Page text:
Wednesday, February 25, 2009

Quails' Gate releases the 2007 reserve wines

Photo: Grant Stanley

Burgundy varieties, notably Pinot Noir and Chardonnay, are the flagship wines at the Quails’ Gate Estate Winery in the Okanagan.

The reserve wines are called Stewart Family Reserve after the ownership. The winery is currently run by brothers Tony and Ben Stewart. In 1975, their father, Richard, planted Pinot Noir and seems to have been the first grower in British Columbia, if not Canada, to grow it successfully.

Today, this is the most important variety in the winery’s vineyard near Westbank. Quails’ Gate now grows seven clones on 40 acres. Pinot Noir makes up one-fifth of the winery’s total production.

Grant Stanley, the current winemaker, was hired in 2003 precisely for his experience making Pinot Noir with a leading New Zealand winery for six years.

“We hired Grant based on his interest in Pinot Noir,” Tony Stewart says. “If Grant had it his way, we would probably make only Pinot Noir. Not to say that he does not like making the other wines; he does, but his goal is the make the Pinot Noir as best as he can. The other wines make it possible for us to invest in the Pinot Noir program.”

Given that commitment to the variety, there is always a sense of excitement around the new releases from the winery. The 2007 reserve Pinot Noir and Chardonnay are just being released.

Stewart Family Reserve 2007 Pinot Noir: The average age of the Pinot Noir vines that produced this reserve wine is 24 years. The winemaker selected four clones (not identified in his notes) and then selected the best barrels after making four separate lots of Pinot Noir. The winery has released 2,948 six-bottle cases, at $45 a bottle.

That may be Oregon pricing but this wine will stand up well against some of Oregon’s best. It is a seductive wine, beginning with a rush of berry aromas in the glass. On the palate, there are flavours of strawberries and plums, subtly laid on good French oak. I did not find the chocolate that the winemaker reports in his notes; others may. The velvet texture adds to the wine’s seduction. This is a very elegant wine. I was surprised to see the winery recommending cellaring it five to eight years. Despite its charming delicacy, this wine’s power may be deceptive. 91 points.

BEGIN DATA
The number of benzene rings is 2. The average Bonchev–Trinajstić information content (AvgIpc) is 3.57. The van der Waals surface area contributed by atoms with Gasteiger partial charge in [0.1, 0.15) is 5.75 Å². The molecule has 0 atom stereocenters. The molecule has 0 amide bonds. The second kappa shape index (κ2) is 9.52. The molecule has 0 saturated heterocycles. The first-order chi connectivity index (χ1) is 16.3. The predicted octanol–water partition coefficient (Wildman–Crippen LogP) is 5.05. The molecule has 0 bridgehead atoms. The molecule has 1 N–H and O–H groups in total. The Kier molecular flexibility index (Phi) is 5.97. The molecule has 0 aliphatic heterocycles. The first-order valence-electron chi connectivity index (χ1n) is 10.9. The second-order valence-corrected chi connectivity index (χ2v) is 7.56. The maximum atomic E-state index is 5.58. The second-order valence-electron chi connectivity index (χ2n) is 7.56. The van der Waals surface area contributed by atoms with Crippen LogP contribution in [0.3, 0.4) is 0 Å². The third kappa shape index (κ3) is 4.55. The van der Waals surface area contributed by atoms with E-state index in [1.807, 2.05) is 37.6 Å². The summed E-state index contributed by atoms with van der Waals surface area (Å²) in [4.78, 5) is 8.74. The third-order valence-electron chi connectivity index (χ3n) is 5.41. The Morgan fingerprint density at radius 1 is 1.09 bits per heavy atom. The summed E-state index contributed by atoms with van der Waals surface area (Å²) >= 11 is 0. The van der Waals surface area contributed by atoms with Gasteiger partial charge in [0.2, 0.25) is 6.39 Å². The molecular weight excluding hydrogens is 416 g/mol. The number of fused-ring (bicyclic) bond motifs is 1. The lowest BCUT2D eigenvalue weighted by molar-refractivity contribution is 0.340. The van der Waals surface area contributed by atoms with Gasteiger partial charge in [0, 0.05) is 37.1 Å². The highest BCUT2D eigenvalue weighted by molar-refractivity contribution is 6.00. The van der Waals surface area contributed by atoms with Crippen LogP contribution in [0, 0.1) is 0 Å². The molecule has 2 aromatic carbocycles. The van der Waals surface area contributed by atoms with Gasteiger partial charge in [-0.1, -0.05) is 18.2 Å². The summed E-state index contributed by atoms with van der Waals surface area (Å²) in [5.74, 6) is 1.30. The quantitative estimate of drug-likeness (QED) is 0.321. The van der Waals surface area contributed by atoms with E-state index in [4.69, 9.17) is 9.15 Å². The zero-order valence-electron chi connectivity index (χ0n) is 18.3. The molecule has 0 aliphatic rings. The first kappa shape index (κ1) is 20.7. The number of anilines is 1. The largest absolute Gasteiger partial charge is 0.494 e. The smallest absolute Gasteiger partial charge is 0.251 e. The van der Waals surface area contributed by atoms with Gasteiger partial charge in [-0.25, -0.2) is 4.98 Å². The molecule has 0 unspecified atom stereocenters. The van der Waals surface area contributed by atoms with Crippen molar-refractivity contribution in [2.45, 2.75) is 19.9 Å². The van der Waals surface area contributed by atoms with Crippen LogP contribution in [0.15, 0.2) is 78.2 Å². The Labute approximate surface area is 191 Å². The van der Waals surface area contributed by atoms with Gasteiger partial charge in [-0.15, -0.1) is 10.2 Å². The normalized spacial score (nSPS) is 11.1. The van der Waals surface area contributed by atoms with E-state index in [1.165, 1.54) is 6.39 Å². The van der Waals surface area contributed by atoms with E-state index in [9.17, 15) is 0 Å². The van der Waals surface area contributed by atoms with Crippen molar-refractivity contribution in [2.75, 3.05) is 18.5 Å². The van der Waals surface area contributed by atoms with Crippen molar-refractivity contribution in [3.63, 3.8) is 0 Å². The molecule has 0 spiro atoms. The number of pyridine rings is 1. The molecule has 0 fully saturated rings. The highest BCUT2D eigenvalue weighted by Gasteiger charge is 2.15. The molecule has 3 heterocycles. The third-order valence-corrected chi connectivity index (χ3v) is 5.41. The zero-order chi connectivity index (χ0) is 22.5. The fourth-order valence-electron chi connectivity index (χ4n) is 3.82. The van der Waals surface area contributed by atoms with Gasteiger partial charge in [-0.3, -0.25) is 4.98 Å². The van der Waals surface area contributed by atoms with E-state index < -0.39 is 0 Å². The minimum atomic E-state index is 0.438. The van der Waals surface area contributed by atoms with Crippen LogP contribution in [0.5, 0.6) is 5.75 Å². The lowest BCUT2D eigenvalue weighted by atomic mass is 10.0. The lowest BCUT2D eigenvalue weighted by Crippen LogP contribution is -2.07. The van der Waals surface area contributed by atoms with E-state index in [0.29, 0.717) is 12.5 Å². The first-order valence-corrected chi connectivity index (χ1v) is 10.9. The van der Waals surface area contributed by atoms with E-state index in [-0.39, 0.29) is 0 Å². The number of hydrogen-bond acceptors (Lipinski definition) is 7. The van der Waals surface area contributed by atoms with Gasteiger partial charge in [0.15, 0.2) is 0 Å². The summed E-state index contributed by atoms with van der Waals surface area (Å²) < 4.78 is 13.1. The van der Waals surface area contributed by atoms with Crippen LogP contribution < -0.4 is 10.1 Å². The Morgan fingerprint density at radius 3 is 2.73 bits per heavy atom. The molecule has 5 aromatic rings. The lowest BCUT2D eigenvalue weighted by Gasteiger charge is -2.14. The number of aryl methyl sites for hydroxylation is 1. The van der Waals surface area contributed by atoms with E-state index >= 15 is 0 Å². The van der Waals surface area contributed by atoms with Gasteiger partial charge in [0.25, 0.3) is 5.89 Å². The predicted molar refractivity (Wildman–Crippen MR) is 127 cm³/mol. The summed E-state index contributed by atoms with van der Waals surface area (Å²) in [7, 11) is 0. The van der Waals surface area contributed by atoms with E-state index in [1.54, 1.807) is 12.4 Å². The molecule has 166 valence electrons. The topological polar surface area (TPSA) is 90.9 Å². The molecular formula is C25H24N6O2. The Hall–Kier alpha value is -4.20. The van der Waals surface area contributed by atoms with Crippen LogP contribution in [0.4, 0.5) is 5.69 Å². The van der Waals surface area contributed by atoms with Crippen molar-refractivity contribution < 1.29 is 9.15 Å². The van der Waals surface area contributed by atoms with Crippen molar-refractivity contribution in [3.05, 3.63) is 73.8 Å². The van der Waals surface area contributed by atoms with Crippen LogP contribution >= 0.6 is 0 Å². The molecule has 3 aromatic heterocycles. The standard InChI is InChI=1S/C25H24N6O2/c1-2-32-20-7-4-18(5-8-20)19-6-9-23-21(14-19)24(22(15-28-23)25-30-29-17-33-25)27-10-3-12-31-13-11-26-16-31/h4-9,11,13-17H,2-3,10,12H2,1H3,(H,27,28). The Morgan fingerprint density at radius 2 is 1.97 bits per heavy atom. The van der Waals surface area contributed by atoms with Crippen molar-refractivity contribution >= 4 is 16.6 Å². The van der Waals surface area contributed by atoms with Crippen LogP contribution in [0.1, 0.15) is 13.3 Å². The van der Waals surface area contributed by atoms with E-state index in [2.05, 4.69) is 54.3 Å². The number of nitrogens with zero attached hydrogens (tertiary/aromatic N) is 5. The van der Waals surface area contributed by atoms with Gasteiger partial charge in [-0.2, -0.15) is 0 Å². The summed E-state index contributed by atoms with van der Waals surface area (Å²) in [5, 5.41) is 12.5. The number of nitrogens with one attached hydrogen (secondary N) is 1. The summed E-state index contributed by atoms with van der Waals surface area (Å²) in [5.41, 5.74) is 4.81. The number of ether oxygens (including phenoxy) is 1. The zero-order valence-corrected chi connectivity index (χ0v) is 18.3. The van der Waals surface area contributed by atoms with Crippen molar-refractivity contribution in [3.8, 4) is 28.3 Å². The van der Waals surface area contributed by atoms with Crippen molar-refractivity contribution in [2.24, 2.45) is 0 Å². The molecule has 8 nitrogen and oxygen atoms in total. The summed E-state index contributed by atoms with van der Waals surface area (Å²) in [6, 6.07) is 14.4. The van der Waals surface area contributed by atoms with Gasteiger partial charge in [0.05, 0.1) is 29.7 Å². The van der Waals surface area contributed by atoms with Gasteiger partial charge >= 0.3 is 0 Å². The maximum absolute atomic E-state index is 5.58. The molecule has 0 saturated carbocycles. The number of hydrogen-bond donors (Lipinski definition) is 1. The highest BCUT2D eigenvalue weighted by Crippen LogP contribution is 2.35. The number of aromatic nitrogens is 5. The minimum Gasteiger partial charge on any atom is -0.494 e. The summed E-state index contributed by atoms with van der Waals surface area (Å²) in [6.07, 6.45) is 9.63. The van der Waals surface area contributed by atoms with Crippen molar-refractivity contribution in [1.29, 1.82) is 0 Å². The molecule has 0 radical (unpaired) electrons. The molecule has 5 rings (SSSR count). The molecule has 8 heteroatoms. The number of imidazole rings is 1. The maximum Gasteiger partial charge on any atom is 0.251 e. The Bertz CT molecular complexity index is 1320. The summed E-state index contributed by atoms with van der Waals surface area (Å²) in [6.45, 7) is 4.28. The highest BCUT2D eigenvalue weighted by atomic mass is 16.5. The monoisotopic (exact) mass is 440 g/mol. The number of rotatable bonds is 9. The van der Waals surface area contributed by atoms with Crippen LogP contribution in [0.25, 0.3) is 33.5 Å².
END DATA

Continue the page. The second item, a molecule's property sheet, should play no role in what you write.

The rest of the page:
Stewart Family Reserve 2007 Chardonnay: The winery has released 1,932 six-bottle cases of this wine at $29.99. The vines that produced this wine are 12 to 15 years old, clearly in their productive prime.

Again, the wine begins with appealing aromas of citrus framed by the delicate toastiness that comes from barrel fermentation in good French oak. It is a surprise to read that the wine completed full malolactic fermentation because it still presents lively, tangy acidity, giving the wine a refreshingly crisp finish. On the palate, the wine is rich, with abundant flavours of lemon and lime and subtle spice, likely from the barrels. This Chardonnay will develop additional character with a year or two of cellaring if you can keep your hands off it. 90 points.

Both of these wines reflect a good vintage but, even more so, the superlative farming at the Quails’ Gate estate vineyard. The winery’s regular Pinot Noir ($25) and Chardonnay ($19) wines are also very well made.


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